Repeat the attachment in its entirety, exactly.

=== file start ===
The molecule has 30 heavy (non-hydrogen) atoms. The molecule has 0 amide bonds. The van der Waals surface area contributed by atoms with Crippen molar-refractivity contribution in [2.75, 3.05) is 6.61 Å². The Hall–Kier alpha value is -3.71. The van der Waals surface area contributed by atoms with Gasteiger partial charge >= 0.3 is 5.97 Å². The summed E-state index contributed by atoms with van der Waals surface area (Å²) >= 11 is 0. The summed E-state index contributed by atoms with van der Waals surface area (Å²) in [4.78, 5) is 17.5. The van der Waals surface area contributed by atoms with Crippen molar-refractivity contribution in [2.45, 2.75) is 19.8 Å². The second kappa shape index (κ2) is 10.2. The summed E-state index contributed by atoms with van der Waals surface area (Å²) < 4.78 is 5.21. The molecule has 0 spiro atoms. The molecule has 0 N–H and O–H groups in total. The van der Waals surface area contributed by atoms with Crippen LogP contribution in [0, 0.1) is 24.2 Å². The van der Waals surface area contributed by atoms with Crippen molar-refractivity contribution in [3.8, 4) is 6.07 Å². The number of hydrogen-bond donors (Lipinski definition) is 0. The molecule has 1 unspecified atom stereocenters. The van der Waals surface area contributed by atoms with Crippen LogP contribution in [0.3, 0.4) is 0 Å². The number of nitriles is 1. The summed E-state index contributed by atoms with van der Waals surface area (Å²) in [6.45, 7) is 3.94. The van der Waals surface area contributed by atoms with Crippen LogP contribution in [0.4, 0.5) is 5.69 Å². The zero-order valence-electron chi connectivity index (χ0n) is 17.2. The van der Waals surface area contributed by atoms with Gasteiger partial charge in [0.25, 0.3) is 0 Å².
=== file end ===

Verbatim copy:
The molecule has 30 heavy (non-hydrogen) atoms. The molecule has 0 amide bonds. The van der Waals surface area contributed by atoms with Crippen molar-refractivity contribution in [2.75, 3.05) is 6.61 Å². The Hall–Kier alpha value is -3.71. The van der Waals surface area contributed by atoms with Gasteiger partial charge >= 0.3 is 5.97 Å². The summed E-state index contributed by atoms with van der Waals surface area (Å²) >= 11 is 0. The summed E-state index contributed by atoms with van der Waals surface area (Å²) in [4.78, 5) is 17.5. The van der Waals surface area contributed by atoms with Crippen molar-refractivity contribution in [2.45, 2.75) is 19.8 Å². The second kappa shape index (κ2) is 10.2. The summed E-state index contributed by atoms with van der Waals surface area (Å²) < 4.78 is 5.21. The molecule has 0 spiro atoms. The molecule has 0 N–H and O–H groups in total. The van der Waals surface area contributed by atoms with Crippen LogP contribution in [0, 0.1) is 24.2 Å². The van der Waals surface area contributed by atoms with Crippen molar-refractivity contribution in [3.8, 4) is 6.07 Å². The number of hydrogen-bond donors (Lipinski definition) is 0. The molecule has 1 unspecified atom stereocenters. The van der Waals surface area contributed by atoms with Crippen LogP contribution in [0.3, 0.4) is 0 Å². The number of nitriles is 1. The summed E-state index contributed by atoms with van der Waals surface area (Å²) in [6.45, 7) is 3.94. The van der Waals surface area contributed by atoms with Crippen LogP contribution in [0.4, 0.5) is 5.69 Å². The zero-order valence-electron chi connectivity index (χ0n) is 17.2. The van der Waals surface area contributed by atoms with Gasteiger partial charge in [0.25, 0.3) is 0 Å².